Vanderbilt Journal of Entertainment and Technology Law, 2009
19 Pages Posted: 21 Nov 2008 Last revised: 25 May 2009
Date Written: November 19, 2008
This essay examines the concept of the "magic circle," the argument that real-world law ought to be excluded from virtual worlds. The article explores the reasons for the magic circle metaphor, and criticizes the metaphor's logical and legal basis. The article concludes that although real-world law cannot reasonably be excluded from virtual worlds, game gods and players can control the interface between law and virtual worlds through their agreements, customs, and practices. This leads to a new conception of the magic circle: the magic circle is the point of interface between community-generated norms and external law, which often adopts local norms as legal rules.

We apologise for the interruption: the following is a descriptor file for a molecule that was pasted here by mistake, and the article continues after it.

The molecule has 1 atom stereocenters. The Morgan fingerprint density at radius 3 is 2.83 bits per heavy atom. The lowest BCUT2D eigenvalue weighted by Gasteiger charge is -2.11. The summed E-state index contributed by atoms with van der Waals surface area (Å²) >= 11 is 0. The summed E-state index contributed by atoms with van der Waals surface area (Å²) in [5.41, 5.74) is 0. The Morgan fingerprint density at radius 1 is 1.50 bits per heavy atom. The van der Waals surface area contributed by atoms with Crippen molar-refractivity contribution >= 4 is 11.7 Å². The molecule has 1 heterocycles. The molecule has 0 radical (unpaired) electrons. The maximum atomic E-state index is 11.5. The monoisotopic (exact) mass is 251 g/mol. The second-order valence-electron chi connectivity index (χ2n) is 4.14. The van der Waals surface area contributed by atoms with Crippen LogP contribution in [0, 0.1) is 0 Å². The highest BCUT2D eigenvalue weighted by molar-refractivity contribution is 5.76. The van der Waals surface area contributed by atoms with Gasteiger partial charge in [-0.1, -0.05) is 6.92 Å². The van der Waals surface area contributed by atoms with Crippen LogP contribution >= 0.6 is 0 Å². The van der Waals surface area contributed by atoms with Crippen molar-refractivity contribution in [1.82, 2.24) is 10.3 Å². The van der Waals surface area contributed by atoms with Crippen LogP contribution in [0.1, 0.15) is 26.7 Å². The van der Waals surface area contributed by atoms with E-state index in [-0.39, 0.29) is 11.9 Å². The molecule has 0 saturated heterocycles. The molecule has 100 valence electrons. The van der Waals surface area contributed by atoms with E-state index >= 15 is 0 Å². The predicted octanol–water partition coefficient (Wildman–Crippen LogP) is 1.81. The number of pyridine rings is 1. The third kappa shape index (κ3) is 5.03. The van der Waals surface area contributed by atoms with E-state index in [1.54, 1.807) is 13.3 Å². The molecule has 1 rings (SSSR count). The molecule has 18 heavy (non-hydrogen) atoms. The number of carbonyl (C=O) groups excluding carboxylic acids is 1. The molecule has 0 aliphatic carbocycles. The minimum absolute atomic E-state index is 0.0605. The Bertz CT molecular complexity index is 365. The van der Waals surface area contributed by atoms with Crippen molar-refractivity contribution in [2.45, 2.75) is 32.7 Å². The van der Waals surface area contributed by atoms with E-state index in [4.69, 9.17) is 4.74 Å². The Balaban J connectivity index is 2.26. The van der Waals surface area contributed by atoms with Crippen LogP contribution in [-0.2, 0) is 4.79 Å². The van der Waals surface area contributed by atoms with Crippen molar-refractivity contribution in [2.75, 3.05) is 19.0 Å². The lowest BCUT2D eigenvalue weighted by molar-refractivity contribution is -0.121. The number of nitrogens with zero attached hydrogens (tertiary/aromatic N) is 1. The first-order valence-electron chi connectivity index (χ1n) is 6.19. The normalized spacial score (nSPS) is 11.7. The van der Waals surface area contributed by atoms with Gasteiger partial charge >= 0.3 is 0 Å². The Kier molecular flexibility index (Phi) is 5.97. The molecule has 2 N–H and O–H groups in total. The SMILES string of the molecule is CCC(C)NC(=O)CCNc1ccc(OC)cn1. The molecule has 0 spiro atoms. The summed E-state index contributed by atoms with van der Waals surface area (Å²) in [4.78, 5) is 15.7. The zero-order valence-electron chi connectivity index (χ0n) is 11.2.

Keywords: Technology Law, External Law
Suggested Citation: Suggested Citation
Fairfield, Joshua, The Magic Circle (November 19, 2008). Vanderbilt Journal of Entertainment and Technology Law, 2009; Washington & Lee Legal Studies Paper No. 2008-45. Available at SSRN: https://ssrn.com/abstract=1304234